After COVID-19, China’s Global Stature on the Line

As China re-emerges from more than two months of quarantines and lockdowns, its government is relying on a familiar playbook during times of crisis.Critics are being detained and silenced online. The government has tightened controls over communications, banning whistleblowers and critics from online forums while state-backed media champions Beijing’s actions.U.S. Secretary of State Mike Pompeo says it’s a typical response for an autocracy facing a crisis: Become more aggressive and deny people their rights.”While they may in some instance solve a particular problem in a particular way that facially resolves the crisis that’s in front of them, in the end they do enormous harm to the people of their own nation and put the rest of the world at risk as well,” he said in early April.But China leaders are also adding a new chapter in their playbook – taking suppression to pandemic-level heights against even high-ranking insiders.Hours before Pompeo spoke, Beijing announced an investigation into an influential critic of President Xi Jinping. The detention of Ren Zhiqiang, a retired business tycoon and “princeling,” or child of top party officials, shocked longtime China observers who saw it as a significant signal within China’s leadership.And Ren wasn’t alone. Two weeks later, Sun Lijun, vice minister of public security, also was placed under investigation. Sun handled domestic security and is among the very few of trusted keepers of China’s most sensitive secrets, which include information on the personal lives of senior leaders.In this April 1, 2020, photo, a QR code is set up for passengers to check their green pass status at a subway station in Wuhan in central China’s Hubei province. Life in China post-coronavirus outbreak is ruled by a green symbol on a smartphone…Containment by QR  What became the biggest quarantine in human history began in China.
Cities here were sealed off, transportation between them stopped. For more than two months, people were not allowed to be outside. Hundreds of millions of people were placed under quarantine after the virus was discovered in Wuhan.Today in many cities, barriers erected during the quarantine have not been demolished, and residents are not allowed to come and go freely.It is a new normal: “The largest public health experiment in the history of humankind,” Dr. William Schaffner, an infectious disease specialist at Vanderbilt University told VOA. China was well-positioned to police it.With hundreds of millions of high-tech surveillance cameras installed across the country, biometric facial recognition can identify even people wearing masks, while artificial intelligence systems can spot them by their walking postures.Serbian President Aleksandar Vucic talks in front of medical experts from China after they arrived with medical supplies to help country’s fight against coronavirus (COVID-19) outbrake in Belgrade, Serbia, March 21, 2020.Charm offensiveSo did China spread the virus – or the remedies?Critics of President Xi aren’t persuaded that he can ward off all blame.”Xi is trying to forestall these (negative) outcomes through a charm offensive, trying to posture China as a leader in the world’s crisis,” said Miller, the international affairs professor.”His overtures are frankly incredible and laughable to most western audiences and risk making Xi’s problem worse through the sheer chutzpah,” he said.  Internally, Xi faces a different set of challenges. The moves against Sun and Ren are seen as telling. Ren had survived political storms before thanks to a carefully cultivated network of communist party allies.But in a February essay, he blamed Xi for covering up the truth about the extent of outbreak, for failing to make critical information public and for allegedly lying to cover up his mismanagement.”By placing Ren Zhiqiang under investigation, Xi Jinping sent a powerful message that he will not tolerate his power being questioned openly,” Wu Qiang, a political analyst in Beijing, told VOA.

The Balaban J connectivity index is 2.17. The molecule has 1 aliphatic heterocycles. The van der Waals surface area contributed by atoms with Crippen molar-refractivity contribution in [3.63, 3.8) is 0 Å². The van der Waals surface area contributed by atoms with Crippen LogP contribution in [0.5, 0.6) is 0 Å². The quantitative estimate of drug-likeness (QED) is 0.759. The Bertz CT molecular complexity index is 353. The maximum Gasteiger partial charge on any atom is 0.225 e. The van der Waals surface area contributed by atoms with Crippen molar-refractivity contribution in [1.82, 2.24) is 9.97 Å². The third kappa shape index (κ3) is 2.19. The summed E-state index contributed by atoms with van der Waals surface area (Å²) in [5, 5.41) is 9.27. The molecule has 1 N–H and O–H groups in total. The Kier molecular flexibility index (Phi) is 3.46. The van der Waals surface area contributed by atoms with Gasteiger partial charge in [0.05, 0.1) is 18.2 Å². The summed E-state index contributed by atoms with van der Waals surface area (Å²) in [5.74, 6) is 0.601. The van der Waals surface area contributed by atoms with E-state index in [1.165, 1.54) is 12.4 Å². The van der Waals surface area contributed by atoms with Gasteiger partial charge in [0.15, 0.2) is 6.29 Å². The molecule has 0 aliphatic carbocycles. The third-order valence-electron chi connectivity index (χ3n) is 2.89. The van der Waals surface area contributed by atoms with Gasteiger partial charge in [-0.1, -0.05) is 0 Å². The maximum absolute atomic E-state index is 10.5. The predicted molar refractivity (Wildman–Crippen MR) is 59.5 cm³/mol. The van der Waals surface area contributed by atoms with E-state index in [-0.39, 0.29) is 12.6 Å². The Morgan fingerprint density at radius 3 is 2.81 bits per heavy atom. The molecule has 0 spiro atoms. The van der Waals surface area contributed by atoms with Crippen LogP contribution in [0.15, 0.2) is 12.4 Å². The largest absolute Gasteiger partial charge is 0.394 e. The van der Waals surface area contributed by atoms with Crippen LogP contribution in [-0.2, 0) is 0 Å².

“With Ren in custody, few dissident voices are left within the party,” Wu said. “The party members, intellectuals and entrepreneurs who had supported him are now in trouble, too.”They have no choices but to remain silent.”VOA State Department reporter Nike Ching contributed to this report.



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